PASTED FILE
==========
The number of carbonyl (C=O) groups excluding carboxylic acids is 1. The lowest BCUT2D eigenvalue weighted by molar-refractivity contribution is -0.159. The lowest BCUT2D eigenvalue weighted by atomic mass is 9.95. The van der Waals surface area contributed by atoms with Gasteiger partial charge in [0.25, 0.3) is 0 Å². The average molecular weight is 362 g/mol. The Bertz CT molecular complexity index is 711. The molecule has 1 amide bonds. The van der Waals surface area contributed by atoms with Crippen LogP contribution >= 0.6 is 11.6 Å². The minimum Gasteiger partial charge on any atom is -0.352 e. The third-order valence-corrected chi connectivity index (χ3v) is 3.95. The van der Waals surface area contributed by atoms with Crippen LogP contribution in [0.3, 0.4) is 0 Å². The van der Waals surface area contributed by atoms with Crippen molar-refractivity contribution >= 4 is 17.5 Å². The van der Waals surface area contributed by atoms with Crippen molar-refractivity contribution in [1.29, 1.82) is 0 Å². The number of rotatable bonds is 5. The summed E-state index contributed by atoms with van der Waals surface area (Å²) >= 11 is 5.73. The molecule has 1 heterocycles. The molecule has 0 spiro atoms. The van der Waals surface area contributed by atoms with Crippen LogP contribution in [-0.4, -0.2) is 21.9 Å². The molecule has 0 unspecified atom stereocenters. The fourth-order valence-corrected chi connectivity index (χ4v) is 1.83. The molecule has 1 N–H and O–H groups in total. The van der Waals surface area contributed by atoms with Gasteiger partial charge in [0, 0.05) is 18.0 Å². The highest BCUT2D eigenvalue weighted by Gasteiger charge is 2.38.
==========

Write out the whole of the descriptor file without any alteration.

The number of carbonyl (C=O) groups excluding carboxylic acids is 1. The lowest BCUT2D eigenvalue weighted by molar-refractivity contribution is -0.159. The lowest BCUT2D eigenvalue weighted by atomic mass is 9.95. The van der Waals surface area contributed by atoms with Gasteiger partial charge in [0.25, 0.3) is 0 Å². The average molecular weight is 362 g/mol. The Bertz CT molecular complexity index is 711. The molecule has 1 amide bonds. The van der Waals surface area contributed by atoms with Crippen LogP contribution >= 0.6 is 11.6 Å². The minimum Gasteiger partial charge on any atom is -0.352 e. The third-order valence-corrected chi connectivity index (χ3v) is 3.95. The van der Waals surface area contributed by atoms with Crippen LogP contribution in [0.3, 0.4) is 0 Å². The van der Waals surface area contributed by atoms with Crippen molar-refractivity contribution >= 4 is 17.5 Å². The van der Waals surface area contributed by atoms with Crippen molar-refractivity contribution in [1.29, 1.82) is 0 Å². The number of rotatable bonds is 5. The summed E-state index contributed by atoms with van der Waals surface area (Å²) >= 11 is 5.73. The molecule has 1 heterocycles. The molecule has 0 spiro atoms. The van der Waals surface area contributed by atoms with Crippen LogP contribution in [-0.4, -0.2) is 21.9 Å². The molecule has 0 unspecified atom stereocenters. The fourth-order valence-corrected chi connectivity index (χ4v) is 1.83. The molecule has 1 N–H and O–H groups in total. The van der Waals surface area contributed by atoms with Gasteiger partial charge in [0, 0.05) is 18.0 Å². The highest BCUT2D eigenvalue weighted by Gasteiger charge is 2.38.